“When a tree falls in the woods and nobody is … ?” We’ve all heard the question and probably joined in heated conversations. To see my debunking of this eternal question and to get a closer wilderness scene above, visit the photo of the week page on Corndancer dot com where this story started, a very cool (and safe) thing to do. Click here.
It has always been my belief that there is more to see in the great outdoors in winter than in summer, at least in these environs, where we are not up to our keisters in snow for the biggest part of the winter. The scene above illustrates the point. A lot of what you see there would not be visible in the summer.
Many who enjoy the outdoors confine their forays into the depths of nature to more temperate seasons. There is a lot to be missed. The light is different because the sun is lower in the sky and where deciduous trees cover most of the landscape, there is simply more to see when the leaves drop.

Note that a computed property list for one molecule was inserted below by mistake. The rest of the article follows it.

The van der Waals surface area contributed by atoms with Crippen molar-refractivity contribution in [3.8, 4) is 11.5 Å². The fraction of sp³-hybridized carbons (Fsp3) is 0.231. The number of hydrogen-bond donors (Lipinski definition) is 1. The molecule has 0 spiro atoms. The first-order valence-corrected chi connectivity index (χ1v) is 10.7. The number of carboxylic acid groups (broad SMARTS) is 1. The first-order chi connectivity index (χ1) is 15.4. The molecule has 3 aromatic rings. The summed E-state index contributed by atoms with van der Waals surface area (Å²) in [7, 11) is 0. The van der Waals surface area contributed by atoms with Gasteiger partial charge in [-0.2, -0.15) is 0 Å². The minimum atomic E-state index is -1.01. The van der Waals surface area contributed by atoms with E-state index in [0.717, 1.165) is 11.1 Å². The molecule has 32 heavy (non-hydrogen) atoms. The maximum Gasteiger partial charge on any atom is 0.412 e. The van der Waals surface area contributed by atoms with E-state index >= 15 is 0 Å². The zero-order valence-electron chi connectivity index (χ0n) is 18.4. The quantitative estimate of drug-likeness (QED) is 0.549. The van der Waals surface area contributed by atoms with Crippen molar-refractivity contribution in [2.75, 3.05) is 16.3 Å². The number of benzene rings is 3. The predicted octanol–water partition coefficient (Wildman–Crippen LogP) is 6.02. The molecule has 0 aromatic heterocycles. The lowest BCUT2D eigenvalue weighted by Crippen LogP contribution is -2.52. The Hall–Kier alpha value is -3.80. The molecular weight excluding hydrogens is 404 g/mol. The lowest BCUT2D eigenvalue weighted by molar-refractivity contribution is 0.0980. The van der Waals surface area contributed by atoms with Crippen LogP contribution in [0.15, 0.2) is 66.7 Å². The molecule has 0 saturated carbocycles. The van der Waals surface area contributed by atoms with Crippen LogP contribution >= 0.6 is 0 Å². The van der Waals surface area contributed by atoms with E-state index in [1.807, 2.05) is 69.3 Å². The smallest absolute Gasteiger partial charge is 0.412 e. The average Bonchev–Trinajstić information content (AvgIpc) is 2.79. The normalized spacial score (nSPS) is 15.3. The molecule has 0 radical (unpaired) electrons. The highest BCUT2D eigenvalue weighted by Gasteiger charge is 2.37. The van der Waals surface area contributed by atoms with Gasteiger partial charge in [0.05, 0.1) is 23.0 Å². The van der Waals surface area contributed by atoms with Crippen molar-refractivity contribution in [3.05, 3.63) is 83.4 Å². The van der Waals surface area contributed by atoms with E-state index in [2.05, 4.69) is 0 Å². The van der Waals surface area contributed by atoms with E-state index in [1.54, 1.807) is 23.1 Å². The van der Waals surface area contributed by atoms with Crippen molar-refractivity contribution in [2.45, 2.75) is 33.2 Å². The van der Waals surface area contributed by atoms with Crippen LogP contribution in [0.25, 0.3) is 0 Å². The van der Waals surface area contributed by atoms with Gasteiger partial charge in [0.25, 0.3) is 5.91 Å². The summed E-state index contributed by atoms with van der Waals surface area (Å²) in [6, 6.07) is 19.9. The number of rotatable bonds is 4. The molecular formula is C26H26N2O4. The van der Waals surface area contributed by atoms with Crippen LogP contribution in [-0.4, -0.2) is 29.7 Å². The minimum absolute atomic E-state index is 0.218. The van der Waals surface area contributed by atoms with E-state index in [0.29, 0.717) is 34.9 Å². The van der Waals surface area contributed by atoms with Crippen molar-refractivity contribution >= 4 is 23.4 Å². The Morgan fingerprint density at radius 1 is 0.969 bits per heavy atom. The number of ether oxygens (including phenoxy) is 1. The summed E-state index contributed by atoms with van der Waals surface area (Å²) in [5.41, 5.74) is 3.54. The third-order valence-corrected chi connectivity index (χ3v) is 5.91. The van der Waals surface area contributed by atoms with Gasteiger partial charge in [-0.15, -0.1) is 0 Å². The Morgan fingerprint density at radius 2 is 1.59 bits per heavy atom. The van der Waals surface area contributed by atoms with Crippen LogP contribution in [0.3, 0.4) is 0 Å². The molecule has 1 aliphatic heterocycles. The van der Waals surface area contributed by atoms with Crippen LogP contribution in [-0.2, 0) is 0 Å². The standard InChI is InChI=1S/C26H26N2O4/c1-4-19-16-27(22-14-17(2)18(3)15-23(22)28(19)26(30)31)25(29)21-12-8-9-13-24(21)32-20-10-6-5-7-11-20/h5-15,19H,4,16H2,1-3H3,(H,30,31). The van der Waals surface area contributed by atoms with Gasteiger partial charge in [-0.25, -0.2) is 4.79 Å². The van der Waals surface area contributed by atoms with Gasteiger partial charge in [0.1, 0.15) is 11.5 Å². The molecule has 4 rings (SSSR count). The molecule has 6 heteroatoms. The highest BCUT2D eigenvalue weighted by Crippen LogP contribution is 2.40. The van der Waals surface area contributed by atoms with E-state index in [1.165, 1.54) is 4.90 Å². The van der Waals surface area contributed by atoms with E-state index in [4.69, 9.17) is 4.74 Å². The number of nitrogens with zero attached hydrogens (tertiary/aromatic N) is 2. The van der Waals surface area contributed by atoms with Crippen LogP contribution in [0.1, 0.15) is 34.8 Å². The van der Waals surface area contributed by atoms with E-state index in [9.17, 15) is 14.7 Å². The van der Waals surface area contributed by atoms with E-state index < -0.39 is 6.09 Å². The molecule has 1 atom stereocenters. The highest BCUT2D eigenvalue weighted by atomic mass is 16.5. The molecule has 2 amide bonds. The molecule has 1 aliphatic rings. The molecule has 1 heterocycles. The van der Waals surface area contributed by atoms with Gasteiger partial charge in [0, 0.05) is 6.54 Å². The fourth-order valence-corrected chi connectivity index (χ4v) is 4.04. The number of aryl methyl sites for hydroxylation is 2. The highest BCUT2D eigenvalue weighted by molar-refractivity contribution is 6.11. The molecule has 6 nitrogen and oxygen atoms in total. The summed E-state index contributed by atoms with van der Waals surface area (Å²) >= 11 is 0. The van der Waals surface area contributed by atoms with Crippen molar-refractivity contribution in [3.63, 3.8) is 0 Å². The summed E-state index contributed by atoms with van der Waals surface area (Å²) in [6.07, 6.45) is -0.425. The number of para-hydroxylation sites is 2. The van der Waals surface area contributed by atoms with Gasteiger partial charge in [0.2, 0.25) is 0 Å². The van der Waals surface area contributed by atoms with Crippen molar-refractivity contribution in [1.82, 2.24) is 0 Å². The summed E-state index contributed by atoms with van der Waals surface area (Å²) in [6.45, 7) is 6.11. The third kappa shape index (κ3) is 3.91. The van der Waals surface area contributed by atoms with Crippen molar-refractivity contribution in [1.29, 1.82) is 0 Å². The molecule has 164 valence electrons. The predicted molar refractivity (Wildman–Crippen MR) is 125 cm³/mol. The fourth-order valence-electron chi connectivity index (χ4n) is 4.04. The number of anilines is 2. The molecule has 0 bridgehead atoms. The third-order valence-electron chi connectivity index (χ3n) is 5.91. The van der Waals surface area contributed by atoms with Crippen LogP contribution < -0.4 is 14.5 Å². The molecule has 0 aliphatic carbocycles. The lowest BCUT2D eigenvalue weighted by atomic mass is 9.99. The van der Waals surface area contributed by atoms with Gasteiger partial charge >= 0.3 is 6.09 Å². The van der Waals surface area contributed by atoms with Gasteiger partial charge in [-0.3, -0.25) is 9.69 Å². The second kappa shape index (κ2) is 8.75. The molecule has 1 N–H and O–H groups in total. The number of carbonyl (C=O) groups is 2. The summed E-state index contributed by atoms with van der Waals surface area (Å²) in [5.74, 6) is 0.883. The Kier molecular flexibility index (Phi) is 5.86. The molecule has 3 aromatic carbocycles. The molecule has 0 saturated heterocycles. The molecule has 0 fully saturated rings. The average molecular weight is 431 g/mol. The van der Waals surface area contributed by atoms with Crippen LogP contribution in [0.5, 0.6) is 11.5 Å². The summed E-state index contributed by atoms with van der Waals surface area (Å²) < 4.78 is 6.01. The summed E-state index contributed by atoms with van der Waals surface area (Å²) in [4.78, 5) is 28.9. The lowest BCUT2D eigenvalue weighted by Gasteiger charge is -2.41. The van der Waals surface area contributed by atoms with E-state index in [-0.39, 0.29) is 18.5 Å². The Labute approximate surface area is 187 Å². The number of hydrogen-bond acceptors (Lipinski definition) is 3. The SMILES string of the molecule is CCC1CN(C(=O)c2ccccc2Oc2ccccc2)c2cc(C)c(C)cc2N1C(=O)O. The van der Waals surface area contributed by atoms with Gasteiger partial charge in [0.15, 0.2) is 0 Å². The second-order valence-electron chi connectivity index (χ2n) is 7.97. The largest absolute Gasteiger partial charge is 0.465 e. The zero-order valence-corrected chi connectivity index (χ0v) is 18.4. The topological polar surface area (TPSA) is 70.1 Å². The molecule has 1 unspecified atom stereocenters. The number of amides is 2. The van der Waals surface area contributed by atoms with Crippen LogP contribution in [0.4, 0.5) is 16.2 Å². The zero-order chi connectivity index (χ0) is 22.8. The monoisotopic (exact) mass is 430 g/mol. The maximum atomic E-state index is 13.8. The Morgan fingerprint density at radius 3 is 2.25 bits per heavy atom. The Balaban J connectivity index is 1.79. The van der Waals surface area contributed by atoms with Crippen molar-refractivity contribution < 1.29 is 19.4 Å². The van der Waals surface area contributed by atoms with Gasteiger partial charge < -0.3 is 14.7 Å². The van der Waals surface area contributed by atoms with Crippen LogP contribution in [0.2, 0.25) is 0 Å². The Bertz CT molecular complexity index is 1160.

While I was shooting the scene above, what I was doing did not escape the eye of an area resident. Neither did the scene. He stopped his car, and with a big smile on a toothless mouth, asked what I was shooting – well actually, ” whut I was takin’ a picture of.” I explained what I saw. To my surprise, he said he had noticed the same thing and agreed that it should be recorded. He departed, but before I finished shooting the scene, he returned with a friend in the passenger seat of his car. He did not want his friend to miss seeing the action. His buddy had teeth, but far short of a full set. They were not youngsters by any stretch of the imagination. We all conversed a bit and they went on their ways. Then I swung the lens a 180.
Where the creek exited the culvert on the south side of the road, sure enough, there was the ubiquitous icon of southern bank fishing, a hook, line, sinker and bobber on a twig. This is not the first time we’ve explored this phenomenon. Click here for that adventure, you’ll snicker — and a practical joke I played on a good-natured neighbor.
Later in the day I encountered something seldom seen even by outdoor explorers such as myself and probably never for those not so inclined. It is a right of way marker for Interstate 30 near Prescott AR.
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